spreg.Probit¶

class spreg.Probit(y, x, w=None, optim='newton', scalem='phimean', maxiter=100, vm=False, name_y=None, name_x=None, name_w=None, name_ds=None, spat_diag=False)[source]

Classic non-spatial Probit and spatial diagnostics. The class includes a printout that formats all the results and tests in a nice format.

The diagnostics for spatial dependence currently implemented are:

Parameters
xarray

nxk array of independent variables (assumed to be aligned with y)

yarray

nx1 array of dependent binary variable

wW

PySAL weights instance aligned with y

optimstring

Optimization method. Default: ‘newton’ (Newton-Raphson). Alternatives: ‘ncg’ (Newton-CG), ‘bfgs’ (BFGS algorithm)

scalemstring

Method to calculate the scale of the marginal effects. Default: ‘phimean’ (Mean of individual marginal effects) Alternative: ‘xmean’ (Marginal effects at variables mean)

maxiterint

Maximum number of iterations until optimizer stops

name_ystring

Name of dependent variable for use in output

name_xlist of strings

Names of independent variables for use in output

name_wstring

Name of weights matrix for use in output

name_dsstring

Name of dataset for use in output

Examples

We first need to import the needed modules, namely numpy to convert the data we read into arrays that spreg understands and libpysal to perform all the analysis.

>>> import numpy as np
>>> import libpysal
>>> np.set_printoptions(suppress=True) #prevent scientific format


Open data on Columbus neighborhood crime (49 areas) using libpysal.io.open(). This is the DBF associated with the Columbus shapefile. Note that libpysal.io.open() also reads data in CSV format; since the actual class requires data to be passed in as numpy arrays, the user can read their data in using any method.

>>> dbf = libpysal.io.open(libpysal.examples.get_path('columbus.dbf'),'r')


Extract the CRIME column (crime) from the DBF file and make it the dependent variable for the regression. Note that libpysal requires this to be an numpy array of shape (n, 1) as opposed to the also common shape of (n, ) that other packages accept. Since we want to run a probit model and for this example we use the Columbus data, we also need to transform the continuous CRIME variable into a binary variable. As in [McM92], we define y = 1 if CRIME > 40.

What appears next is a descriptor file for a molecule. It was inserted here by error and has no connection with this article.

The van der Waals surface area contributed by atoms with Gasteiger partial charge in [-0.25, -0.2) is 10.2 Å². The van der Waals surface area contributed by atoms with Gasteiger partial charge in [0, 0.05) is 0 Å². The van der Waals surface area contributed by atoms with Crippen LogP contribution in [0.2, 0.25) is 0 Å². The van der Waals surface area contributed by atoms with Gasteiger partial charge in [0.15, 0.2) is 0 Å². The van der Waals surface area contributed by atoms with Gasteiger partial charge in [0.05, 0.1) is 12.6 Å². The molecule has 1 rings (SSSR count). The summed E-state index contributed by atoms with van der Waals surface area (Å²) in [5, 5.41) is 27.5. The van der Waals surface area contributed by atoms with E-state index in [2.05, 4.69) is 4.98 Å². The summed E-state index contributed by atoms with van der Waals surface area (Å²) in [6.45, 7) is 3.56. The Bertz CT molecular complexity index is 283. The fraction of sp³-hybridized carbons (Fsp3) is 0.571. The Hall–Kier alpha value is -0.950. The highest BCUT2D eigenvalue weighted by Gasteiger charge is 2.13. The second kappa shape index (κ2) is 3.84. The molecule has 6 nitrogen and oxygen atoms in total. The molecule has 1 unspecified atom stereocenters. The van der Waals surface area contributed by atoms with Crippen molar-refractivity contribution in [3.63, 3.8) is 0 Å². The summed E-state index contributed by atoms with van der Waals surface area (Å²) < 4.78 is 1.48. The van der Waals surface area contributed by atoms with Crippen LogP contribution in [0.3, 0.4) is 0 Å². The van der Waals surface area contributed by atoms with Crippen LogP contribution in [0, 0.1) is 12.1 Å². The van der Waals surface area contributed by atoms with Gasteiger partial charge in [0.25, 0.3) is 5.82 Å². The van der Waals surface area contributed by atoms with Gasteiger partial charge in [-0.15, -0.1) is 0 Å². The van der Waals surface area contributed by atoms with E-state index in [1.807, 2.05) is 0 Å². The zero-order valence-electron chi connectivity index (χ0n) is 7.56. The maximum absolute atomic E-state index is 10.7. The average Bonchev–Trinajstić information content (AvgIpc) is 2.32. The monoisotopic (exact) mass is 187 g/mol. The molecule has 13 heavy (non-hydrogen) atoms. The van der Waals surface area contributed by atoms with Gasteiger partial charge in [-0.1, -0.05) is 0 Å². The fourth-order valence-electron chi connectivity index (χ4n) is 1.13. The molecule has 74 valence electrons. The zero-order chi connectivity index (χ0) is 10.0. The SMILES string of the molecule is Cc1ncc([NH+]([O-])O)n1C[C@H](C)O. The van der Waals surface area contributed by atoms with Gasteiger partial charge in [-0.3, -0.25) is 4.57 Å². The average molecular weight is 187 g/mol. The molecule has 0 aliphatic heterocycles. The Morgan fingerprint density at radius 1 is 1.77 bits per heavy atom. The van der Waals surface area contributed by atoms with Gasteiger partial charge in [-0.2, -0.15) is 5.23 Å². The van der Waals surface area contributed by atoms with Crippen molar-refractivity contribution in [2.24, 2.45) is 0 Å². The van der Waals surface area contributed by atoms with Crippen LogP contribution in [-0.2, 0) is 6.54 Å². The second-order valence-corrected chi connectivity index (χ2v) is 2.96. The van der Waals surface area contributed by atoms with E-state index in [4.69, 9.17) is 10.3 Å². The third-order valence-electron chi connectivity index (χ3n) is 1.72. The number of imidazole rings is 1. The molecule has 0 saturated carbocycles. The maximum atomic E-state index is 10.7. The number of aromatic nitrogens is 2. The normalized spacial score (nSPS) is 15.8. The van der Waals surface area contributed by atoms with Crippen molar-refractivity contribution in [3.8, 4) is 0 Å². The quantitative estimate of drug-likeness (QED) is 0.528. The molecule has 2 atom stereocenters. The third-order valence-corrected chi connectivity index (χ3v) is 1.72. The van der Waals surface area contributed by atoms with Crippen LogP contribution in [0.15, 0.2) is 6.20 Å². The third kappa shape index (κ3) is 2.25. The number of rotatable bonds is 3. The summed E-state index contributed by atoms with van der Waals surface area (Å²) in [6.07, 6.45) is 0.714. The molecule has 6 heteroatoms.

>>> y = np.array([dbf.by_col('CRIME')]).T
>>> y = (y>40).astype(float)


Extract HOVAL (home values) and INC (income) vectors from the DBF to be used as independent variables in the regression. Note that libpysal requires this to be an nxj numpy array, where j is the number of independent variables (not including a constant). By default this class adds a vector of ones to the independent variables passed in.

>>> names_to_extract = ['INC', 'HOVAL']
>>> x = np.array([dbf.by_col(name) for name in names_to_extract]).T


Since we want to the test the probit model for spatial dependence, we need to specify the spatial weights matrix that includes the spatial configuration of the observations into the error component of the model. To do that, we can open an already existing gal file or create a new one. In this case, we will use columbus.gal, which contains contiguity relationships between the observations in the Columbus dataset we are using throughout this example. Note that, in order to read the file, not only to open it, we need to append ‘.read()’ at the end of the command.

>>> w = libpysal.io.open(libpysal.examples.get_path("columbus.gal"), 'r').read()


Unless there is a good reason not to do it, the weights have to be row-standardized so every row of the matrix sums to one. In libpysal, this can be easily performed in the following way:

>>> w.transform='r'